Tuesday, September 14, 2010

Wasp Aerial Vehicle

WASP aerial vehicle

According to Wired News, the U.S. military is stepping up development of "micro-munitions" -- tiny vehicles that fly through the air and deliver mission-specific payloads. (Trust me, these little robotic insects aren't delivering the mail - their payloads will be much more deadly) Apparently, the Israelis and British already have a few working prototypes: "Israel is developing a robot the size of a hornet to attack terrorists. And although the prototype will not fly for three years, killer Micro Air Vehicles, or MAVs, are much closer than that. British Special Forces already use 6-inch MAV aircraft called WASPs for reconnaissance in Afghanistan. The $3,000 WASP is operated with a Gameboy-style controller and is nearly silent, so it can get very close without being detected. A new development will reportedly see the WASP fitted with a C4 explosive warhead for kamikaze attacks on snipers. One newspaper dubbed it "The Talibanator.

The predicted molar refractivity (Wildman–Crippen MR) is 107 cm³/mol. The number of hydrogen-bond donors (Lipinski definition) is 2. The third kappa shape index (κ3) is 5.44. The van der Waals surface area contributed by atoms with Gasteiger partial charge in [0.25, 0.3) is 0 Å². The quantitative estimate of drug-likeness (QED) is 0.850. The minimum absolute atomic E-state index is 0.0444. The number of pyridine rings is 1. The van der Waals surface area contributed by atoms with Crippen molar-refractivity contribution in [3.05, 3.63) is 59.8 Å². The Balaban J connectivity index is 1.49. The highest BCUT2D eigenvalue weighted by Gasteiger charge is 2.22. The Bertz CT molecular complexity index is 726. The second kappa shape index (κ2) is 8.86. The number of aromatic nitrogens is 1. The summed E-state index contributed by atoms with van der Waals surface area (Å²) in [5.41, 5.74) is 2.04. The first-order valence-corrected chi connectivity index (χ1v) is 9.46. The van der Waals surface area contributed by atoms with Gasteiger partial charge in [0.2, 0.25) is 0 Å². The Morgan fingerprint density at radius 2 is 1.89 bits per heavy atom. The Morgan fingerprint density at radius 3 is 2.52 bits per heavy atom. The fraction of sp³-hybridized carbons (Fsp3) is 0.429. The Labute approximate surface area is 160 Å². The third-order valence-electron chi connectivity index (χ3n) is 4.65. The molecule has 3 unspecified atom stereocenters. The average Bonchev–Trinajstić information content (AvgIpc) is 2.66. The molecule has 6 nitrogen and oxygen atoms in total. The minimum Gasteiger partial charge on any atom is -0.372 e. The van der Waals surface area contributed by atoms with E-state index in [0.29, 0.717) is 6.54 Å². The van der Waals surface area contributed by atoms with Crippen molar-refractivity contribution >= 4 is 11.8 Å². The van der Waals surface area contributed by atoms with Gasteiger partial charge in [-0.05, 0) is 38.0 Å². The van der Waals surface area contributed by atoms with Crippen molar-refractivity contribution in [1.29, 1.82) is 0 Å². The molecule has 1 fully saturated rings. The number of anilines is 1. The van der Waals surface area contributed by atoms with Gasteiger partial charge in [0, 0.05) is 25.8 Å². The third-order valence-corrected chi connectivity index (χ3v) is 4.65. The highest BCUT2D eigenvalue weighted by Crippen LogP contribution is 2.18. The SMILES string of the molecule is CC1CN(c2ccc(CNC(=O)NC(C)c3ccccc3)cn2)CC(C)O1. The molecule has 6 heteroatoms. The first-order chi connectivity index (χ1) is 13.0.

Insect robot spies spotted at political rallies

Over recent months a number of people have seen insect like spies at political events in Washington and New York. Some suspect the insectlike drones are high-tech surveillance tools, perhaps deployed by the Department of Homeland Security.The U.S. Army is backing a project to develop robotic insects aimed at enhancing the military’s situational awareness capabilities. The autonomous, multifunctional miniature intelligence-gathering robots will be capable of operating in places too inaccessible or dangerous for humans.The robobugs could follow suspects, guide missiles to targets or navigate the crannies of collapsed buildings to find survivors.

The project is being conducted by MAST (Micro Autonomous Systems and Technology), a technology alliance funded by the U.S. Army Research Laboratory. MAST will research and develop various robotic devices capable of operating in both urban environments and in complex terrain, such as mountains and caves.The only problem, of course, is if the bad guys wind up with a few of these MAVs: "Big dangers can ensue from terrorists. For instance, using MAVs with small explosive charges to assassinate high-level politicians or to transport biological/chemical agents into protected infrastructure."Perhaps future wars will be fought by opposing armies of robotic insects.


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